Restrictions on Portal Bridge boat traffic will be made permanent

A temporary fix for an ongoing commuter woe has been extended.

In an effort to keep trains moving along the Northeast Corridor, the U.S. Coast Guard has agreed to make permanent a ban on rush hour marine traffic under the aging Portal Bridge.

The 109-year-old span over the Hackensack River must pivot open to allow boats through, sometimes getting stuck and causing a cascade of delays during rush hour as crews work to close it.

The Coast Guard first agreed to the ban at Sen. Bob Menendez’s request in March.

RELATED: Portal Bridge won’t open during rush hour, giving commuters a reprieve

Under the ban, boat traffic is halted between 5 and 10 a.m. and from 3 to 8 p.m.

The Coast Guard will extend the restrictions through Jan. 8, 2020 while it completes a formal rulemaking process to put the permanent ban in place.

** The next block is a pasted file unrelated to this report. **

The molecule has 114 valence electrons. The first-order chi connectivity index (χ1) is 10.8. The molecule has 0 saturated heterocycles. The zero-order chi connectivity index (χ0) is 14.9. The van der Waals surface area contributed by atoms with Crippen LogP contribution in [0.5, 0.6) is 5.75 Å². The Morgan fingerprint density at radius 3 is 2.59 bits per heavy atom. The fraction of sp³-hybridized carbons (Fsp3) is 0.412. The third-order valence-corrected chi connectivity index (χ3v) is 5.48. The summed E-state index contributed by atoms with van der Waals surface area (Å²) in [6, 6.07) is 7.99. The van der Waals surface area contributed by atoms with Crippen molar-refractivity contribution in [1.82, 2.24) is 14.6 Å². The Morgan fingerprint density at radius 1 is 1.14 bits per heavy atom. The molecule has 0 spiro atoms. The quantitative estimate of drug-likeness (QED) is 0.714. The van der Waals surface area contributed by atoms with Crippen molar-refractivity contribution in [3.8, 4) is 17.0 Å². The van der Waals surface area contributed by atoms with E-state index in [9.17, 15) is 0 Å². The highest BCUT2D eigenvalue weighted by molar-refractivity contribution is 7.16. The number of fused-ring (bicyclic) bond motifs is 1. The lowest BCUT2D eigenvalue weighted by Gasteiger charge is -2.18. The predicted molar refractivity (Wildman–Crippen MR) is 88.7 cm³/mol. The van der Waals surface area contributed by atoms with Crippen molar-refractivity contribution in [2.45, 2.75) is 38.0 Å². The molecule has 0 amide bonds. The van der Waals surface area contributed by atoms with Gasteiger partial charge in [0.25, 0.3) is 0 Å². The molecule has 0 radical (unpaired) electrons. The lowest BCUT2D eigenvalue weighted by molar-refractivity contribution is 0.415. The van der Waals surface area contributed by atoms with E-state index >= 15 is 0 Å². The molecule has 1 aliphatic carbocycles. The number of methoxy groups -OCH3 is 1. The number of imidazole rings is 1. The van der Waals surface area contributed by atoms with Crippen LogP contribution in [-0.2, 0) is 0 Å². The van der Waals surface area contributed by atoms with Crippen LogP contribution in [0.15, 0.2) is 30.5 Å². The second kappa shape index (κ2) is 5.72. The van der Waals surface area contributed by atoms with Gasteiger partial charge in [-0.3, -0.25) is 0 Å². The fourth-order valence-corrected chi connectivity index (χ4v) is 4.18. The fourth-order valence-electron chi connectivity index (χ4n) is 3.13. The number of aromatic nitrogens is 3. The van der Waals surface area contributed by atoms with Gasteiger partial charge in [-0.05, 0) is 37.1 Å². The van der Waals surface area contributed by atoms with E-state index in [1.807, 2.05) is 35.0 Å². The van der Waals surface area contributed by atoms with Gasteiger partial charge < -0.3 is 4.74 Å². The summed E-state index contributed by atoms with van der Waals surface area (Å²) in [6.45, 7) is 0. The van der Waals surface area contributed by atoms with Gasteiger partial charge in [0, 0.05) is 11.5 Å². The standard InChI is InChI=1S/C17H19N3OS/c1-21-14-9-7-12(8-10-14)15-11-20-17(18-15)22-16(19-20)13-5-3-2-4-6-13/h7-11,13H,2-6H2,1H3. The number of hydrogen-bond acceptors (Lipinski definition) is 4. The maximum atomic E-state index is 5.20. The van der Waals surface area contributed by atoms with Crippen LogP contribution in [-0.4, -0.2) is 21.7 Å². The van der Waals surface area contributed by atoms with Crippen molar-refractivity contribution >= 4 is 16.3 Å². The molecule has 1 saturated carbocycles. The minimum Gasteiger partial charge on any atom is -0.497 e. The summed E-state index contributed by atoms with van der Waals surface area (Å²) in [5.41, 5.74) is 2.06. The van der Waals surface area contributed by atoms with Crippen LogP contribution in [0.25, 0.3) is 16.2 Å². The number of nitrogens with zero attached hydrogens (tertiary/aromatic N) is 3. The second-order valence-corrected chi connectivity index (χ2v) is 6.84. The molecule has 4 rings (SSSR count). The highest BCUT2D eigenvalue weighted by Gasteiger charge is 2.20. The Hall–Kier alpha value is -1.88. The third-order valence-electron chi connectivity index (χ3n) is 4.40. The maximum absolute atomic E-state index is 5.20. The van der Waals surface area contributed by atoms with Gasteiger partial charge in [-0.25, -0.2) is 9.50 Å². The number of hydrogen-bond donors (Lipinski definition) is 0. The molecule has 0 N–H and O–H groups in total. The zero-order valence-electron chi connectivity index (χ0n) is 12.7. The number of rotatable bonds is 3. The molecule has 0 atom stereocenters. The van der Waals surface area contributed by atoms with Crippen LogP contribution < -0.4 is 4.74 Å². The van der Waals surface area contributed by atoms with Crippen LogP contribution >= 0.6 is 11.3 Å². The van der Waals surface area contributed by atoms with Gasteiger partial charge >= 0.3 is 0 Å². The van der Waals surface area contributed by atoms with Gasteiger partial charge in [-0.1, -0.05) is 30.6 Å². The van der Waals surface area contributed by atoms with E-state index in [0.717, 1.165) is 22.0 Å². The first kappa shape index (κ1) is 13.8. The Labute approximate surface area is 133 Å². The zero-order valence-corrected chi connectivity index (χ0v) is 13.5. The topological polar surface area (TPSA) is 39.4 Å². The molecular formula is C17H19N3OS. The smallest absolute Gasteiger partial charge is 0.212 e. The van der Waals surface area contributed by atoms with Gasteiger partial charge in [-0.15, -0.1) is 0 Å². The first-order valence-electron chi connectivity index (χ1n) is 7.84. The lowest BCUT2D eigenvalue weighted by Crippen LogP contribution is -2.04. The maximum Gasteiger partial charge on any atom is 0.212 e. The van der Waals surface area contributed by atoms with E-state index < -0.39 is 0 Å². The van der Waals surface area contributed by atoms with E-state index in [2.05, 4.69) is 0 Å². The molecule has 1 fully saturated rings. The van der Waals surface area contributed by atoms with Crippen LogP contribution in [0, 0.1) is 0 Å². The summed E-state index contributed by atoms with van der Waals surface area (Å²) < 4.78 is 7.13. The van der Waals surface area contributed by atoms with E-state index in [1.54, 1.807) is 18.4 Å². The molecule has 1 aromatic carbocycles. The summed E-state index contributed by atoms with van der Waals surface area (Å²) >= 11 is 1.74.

But Menendez says it’s by no means an end to the problem.

“While a permanent rush hour ban will alleviate pressure on the Portal Bridge and restore some reliability to the system, riders will never truly have peace of mind and faith in our rail system until the century-old, oft-malfunctioning span is replaced and a new Hudson rail tunnel built. We are sitting on a transportation ticking time bomb and must move forward on Gateway without further delay,” he said in a statement.

The plan for a new Portal Bridge, which is a key component of the Gateway project, carries a $1.7 billion price tag.

While New Jersey officials say the state has committed $600 million to the project, the Trump administration has not yet dedicated any federal matching funds.

RELATED: NJ Transit revises financial plan for Portal North Bridge